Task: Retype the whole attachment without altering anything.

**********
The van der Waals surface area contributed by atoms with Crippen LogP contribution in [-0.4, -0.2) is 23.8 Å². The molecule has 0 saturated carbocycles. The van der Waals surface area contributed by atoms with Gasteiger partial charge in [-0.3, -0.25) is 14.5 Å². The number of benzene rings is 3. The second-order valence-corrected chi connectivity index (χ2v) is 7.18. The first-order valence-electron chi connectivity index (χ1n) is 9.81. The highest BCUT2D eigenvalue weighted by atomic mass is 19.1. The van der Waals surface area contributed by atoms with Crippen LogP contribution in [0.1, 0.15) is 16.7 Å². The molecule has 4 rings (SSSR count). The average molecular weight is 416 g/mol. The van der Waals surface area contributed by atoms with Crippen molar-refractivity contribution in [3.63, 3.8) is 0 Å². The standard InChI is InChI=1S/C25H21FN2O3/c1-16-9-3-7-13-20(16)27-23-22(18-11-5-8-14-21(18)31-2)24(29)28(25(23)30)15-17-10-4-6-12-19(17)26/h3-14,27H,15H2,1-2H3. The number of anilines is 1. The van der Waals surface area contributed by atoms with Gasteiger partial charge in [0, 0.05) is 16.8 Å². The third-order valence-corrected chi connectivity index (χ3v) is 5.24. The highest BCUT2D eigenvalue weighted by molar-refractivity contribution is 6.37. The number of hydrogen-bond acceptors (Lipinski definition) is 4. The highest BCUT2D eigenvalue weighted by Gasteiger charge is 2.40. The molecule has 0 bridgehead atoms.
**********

The van der Waals surface area contributed by atoms with Crippen LogP contribution in [-0.4, -0.2) is 23.8 Å². The molecule has 0 saturated carbocycles. The van der Waals surface area contributed by atoms with Gasteiger partial charge in [-0.3, -0.25) is 14.5 Å². The number of benzene rings is 3. The second-order valence-corrected chi connectivity index (χ2v) is 7.18. The first-order valence-electron chi connectivity index (χ1n) is 9.81. The highest BCUT2D eigenvalue weighted by atomic mass is 19.1. The van der Waals surface area contributed by atoms with Crippen LogP contribution in [0.1, 0.15) is 16.7 Å². The molecule has 4 rings (SSSR count). The average molecular weight is 416 g/mol. The van der Waals surface area contributed by atoms with Crippen molar-refractivity contribution in [3.63, 3.8) is 0 Å². The standard InChI is InChI=1S/C25H21FN2O3/c1-16-9-3-7-13-20(16)27-23-22(18-11-5-8-14-21(18)31-2)24(29)28(25(23)30)15-17-10-4-6-12-19(17)26/h3-14,27H,15H2,1-2H3. The number of anilines is 1. The van der Waals surface area contributed by atoms with Gasteiger partial charge in [0, 0.05) is 16.8 Å². The third-order valence-corrected chi connectivity index (χ3v) is 5.24. The highest BCUT2D eigenvalue weighted by molar-refractivity contribution is 6.37. The number of hydrogen-bond acceptors (Lipinski definition) is 4. The highest BCUT2D eigenvalue weighted by Gasteiger charge is 2.40. The molecule has 0 bridgehead atoms.